The real oldest profession: Stone masonry

By Tom Poland

Hauling two wire cages of stacked stone, the flatbed turned right and crept uphill. Cormac McCarthy wrote that the oldest profession in the world is not prostitution. It’s stacking stones. Well, you can stack stones as they are and you can stack stones shaped by man and nature. You’ll see small river-carved rock stacks on the Chattooga, and you’ll see stacked stone supporting the overhang of old stores. Stacking stones crafted by the hand of man make beautiful structures but they aren’t immune to gravity. I admire stonewalls, stone walkways, stone arches, and stone bridges. I’m not that big a fan of cement “stones” from big box hardware stores used for walkways and borders, and walls. They’re just not genuine but along back roads stonemasons’ art endures as walls, church markers, and entranceways to antebellum homes long gone. Rock endures just about everything you can throw at it. Not dynamite but otherwise it lasts. In Chester County at Landsford Canal, you’ll see the early 1800s handiwork of Irish stonemasons who crafted the canal’s guardlock that lowered boats into the canal during the occasional floods. The finely cut, precise granite stones still stand. In the river, an old diversion dam of rock continues its prolonged tumble. Badwell Cemetery’s stone blocks came from a local quarry but I have yet to find it. I hope to. Could be it’s beneath nearby Clarks Hill/Strom Thurmond Lake. If I find that quarry, I’ll have yet another story about the French, many who came here to die in the mid- to late 1800s. As the Huguenots, led by the Rev. Jean Louis Gibert, built and oversaw the building of Badwell plantation, its springhouse, and cemetery, the sounds of mallets and chisels rang out. Hoists groaned and creaked as men struggled to put the stones in place. I don’t know how much those stones weigh but I know no one man can lift one. Metal straight edges flashed in sunlight as stonemasons perfected and aligned blocks. They might have fashioned a lewis and used it combination with a block and tackle. Let lewis pick ’em up. A lewis, that’s a device that grips heavy blocks of stone for lifting. Once the stones were in place, mortar held them in place. No doubt ruined backs, crushed toes and fingers, and a lot of maiming took place in building Badwell Cemetery. How could it not? Crushed and crippled or not, men built a stately cemetery, one still standing. I stood within those walls among the dead. I heard the cries of pileated woodpeckers and the electric squeak of hummingbirds in the canopy. Man’s oldest profession doesn’t wall the souls resting here from the forest. No, they are part of it and long will be. We all should have such a peaceful place of rest.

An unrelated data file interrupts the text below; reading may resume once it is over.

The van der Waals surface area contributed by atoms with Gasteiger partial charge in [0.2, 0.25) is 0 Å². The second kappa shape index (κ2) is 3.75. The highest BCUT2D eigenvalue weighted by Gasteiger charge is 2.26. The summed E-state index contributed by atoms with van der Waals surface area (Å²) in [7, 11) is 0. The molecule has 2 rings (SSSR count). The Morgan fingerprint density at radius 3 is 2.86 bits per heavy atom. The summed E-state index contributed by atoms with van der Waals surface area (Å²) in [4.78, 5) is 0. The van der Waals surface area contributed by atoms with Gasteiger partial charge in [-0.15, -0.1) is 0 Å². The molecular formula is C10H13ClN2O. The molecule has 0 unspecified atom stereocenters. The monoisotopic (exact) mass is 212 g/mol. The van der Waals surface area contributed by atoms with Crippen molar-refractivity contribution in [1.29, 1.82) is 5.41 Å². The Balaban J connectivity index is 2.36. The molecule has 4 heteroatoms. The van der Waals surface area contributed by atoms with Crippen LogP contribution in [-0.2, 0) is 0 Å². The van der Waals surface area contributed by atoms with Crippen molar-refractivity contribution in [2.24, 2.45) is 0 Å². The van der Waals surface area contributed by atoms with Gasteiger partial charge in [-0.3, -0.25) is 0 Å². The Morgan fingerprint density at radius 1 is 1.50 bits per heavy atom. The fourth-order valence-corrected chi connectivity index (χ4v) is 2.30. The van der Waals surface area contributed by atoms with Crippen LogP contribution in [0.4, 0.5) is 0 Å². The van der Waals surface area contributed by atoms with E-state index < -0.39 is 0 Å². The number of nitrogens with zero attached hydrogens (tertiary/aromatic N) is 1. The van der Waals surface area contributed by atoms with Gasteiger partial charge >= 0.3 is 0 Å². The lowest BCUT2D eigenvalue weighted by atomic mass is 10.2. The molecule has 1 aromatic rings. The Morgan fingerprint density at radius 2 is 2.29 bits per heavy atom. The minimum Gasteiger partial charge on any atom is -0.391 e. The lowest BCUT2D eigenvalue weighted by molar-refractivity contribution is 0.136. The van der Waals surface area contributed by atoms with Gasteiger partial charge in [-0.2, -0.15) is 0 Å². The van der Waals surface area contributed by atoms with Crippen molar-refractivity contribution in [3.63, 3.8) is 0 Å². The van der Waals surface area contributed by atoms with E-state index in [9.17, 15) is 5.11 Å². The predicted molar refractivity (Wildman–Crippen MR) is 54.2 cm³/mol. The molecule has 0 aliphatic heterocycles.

Author: Rachel Howell

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